I used to love the slow, calm ferry ride in beautiful surroundings. And then I had kids. Granted, they aren’t totally responsible. When something becomes familiar, you often forget to stop and smell the roses, forget to appreciate the beauty around you. Ferry rides are now filled with activities, tablets, walks around the boat; anything that keeps the kids from making a scene and disturbing our fellow passengers. Most parents go through this but, with special needs kids, all these steps are overwhelming and, often, we just sit in the car. An hour or more in a cramped space with a sensory-avoider and a sensory-seeker. Oh! what joy!

In our 16+ years of marriage, my husband and I have learned the art of blitz shopping: You are going to “the city,” you have this number of hours until your ferry home and a list of things to get done. Ready. Set. Run!

Then we had kids. And now everything takes four times longer. Your list gets chopped down to what can and can’t wait. Then, add in the special needs. Many stores we go to are too busy, bright, crowded, etc., and cause sensory overload. We’ll spend way more than we wanted, buying pointless things just to keep them happy, keep them going, keep the peace. Don’t even get me started on eating out. “Oh, you like Chinese, Mexican, Indian, etc., well, too bad. The kids will only eat…” It’s so hard to remember that they are not spoiled or misbehaving kids. Their brains are just wired differently. You cannot force food or any other issue on them. You can offer and try but, 9 times out of 10 you will be in the same restaurant that you’ve been to twenty times before.

Okay, so now let me set the scene:

It was a dark and stormy morning. The kind of morning where, when the alarm goes off you hit snooze as many times as possible. The kind of morning when you would gladly let your cozy, warm bed keep you prisoner. As I lay there, forcing myself to wake up, I hear the rain drumming on the window, the gusts of wind shaking the windows. On the floor beside me is my ever-faithful mutt snoring like a hog running a chainsaw. I snuggle deeper into the covers and feel the warm body of the puppy snuggled up, stealing half my pillow, and the not-so-soft breathing of my sleeping hubby.

Finally, I drag my lazy bum out of bed and grab a shower. Today was one of our travel days. We have a very good set of local doctors but, as you know, no one ever has all the support service that they need in one place. So, we have a special behavioral/meds doctor and a pediatric dentist that are wonderful but in another city. Normally, we leave in the morning and come home on a late afternoon or early evening ferry. Today though, we have the dentist, and tomorrow, we have the doctor. Our morning progresses smoothly and all is well. The kids are up and dressed and have even eaten breakfast. I feel like I’m on a roll. Time to go and suddenly, my blissful blanket of peace rips apart as the boys start fighting over something stupid like who got their shoes on first. (Sigh) a normal day ahead. The kids run to the car and “forget” that they were asked to help carry things out. So, I struggle to load the ice chests and overnight bags into the car while avoiding the late-night land mines that Jack left on the driveway instead of in the grass.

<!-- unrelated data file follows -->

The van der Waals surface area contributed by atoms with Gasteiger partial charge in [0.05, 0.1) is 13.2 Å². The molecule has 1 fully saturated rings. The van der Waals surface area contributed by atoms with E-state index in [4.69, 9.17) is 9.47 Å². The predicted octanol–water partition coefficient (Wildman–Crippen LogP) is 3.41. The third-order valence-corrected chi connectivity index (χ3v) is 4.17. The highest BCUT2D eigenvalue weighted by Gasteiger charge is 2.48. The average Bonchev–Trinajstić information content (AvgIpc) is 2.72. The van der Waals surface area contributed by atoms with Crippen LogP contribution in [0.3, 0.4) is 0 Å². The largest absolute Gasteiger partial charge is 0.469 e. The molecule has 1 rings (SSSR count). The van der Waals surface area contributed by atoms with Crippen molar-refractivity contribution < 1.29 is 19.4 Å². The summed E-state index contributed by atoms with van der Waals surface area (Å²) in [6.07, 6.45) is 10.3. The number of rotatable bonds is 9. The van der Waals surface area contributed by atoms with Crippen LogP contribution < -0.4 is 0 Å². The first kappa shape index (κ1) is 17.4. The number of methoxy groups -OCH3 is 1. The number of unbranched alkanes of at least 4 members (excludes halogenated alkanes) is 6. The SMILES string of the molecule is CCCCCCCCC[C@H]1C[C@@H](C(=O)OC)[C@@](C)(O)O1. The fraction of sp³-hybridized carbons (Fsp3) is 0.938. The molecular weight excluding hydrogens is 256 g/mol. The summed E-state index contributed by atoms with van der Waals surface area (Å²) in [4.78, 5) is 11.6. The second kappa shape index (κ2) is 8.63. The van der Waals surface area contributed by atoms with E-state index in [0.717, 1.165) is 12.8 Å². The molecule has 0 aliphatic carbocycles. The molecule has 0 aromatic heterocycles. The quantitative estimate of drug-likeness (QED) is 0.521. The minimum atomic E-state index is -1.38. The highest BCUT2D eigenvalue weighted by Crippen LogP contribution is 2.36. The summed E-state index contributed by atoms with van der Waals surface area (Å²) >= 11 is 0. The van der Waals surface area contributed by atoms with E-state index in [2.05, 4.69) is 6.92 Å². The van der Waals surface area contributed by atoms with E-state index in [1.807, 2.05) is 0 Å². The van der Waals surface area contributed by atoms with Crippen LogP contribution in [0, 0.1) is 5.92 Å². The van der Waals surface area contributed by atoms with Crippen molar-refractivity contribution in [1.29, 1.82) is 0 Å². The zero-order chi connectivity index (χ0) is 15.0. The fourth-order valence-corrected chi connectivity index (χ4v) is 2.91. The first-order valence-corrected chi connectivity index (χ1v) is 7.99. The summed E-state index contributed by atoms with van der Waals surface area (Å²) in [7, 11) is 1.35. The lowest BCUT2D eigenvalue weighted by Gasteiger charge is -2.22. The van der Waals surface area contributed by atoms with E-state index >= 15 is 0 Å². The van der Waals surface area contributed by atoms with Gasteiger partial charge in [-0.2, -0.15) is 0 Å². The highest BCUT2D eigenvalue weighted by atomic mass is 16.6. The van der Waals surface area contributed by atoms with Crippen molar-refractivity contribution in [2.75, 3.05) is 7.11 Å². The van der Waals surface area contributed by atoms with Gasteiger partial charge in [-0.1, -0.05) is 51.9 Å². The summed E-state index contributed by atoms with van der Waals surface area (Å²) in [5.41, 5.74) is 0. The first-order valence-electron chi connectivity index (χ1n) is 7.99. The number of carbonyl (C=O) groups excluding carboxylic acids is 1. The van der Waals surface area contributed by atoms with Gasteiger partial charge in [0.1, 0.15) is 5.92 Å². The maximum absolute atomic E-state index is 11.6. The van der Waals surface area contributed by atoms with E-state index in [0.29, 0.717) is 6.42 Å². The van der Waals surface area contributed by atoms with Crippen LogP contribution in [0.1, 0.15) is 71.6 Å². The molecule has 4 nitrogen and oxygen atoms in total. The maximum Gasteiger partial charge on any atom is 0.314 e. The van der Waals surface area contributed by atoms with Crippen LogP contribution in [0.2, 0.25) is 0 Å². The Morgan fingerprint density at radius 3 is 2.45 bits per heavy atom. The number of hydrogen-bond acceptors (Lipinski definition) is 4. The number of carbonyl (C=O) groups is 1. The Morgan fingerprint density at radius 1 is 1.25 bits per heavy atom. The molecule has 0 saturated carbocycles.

Now we’re on our way and I feel confident that I can do this alone. I do appointments alone all the time. We’ve even done overnights without Dad or another adult and have done fine. I’ve chosen limited shopping today to maximize our play time and hopefully make this fun trip instead of boring and stressful. We reach the ferry in time and wait to get on the boat. The rain won’t let up, although the wind seems to have died down. As the cars start moving in the first holding lanes, I start the car so that it can defog the windows enough for me to see where I’m going… or at least, that was the idea. The car battery is dead. I have had this happen already once before in the past six months. The last time, I had turned off the car but left the headlights on. I’m not sure what it was this time but, there’s no time to worry about it. Without a thought of the torrential rain, I jump out of the car and run (run!) to the toll booth where I know that they keep a jump kit. I take the kit and run back again, quietly cursing my very out-of-shape self.

The rain is pouring and I’m trying to find the hood latch with visions of somehow getting my hand stuck in the grill… (a childhood story for another time) while trying to wave the traffic around me since I am now holding up the line of cars. It takes a moment for them to see me waving them around – maybe the rain was obscuring me as I stood there waving with one hand and trying to pop the hood with the other, while wearing only a thin black sweater for warmth. (Before you ask Mom, yes, I had a coat and a hat but, in my haste, promptly forgot them.) Meanwhile, the boys are freaking out that we are going to miss our ferry and hollering at me, asking what I’m doing and all the imagined pandemonium the comes with active imaginations and anxiety. I get the car started with the help of my new favorite black box and we’re off – the last car to board the ferry. As I sit and filter the boys’ questions, I realize just how drenched I am. My hair, which had been freshly washed, dried and styled, now lay limp on my head, literally dripping water. Drops of water run down my face and neck. I feel as if I’d just stepped out of the shower and hadn’t toweled off yet. My sweater, scarf and jeans are soaked. Thank goodness, I have an hour ahead of me to air-dry before facing the public again.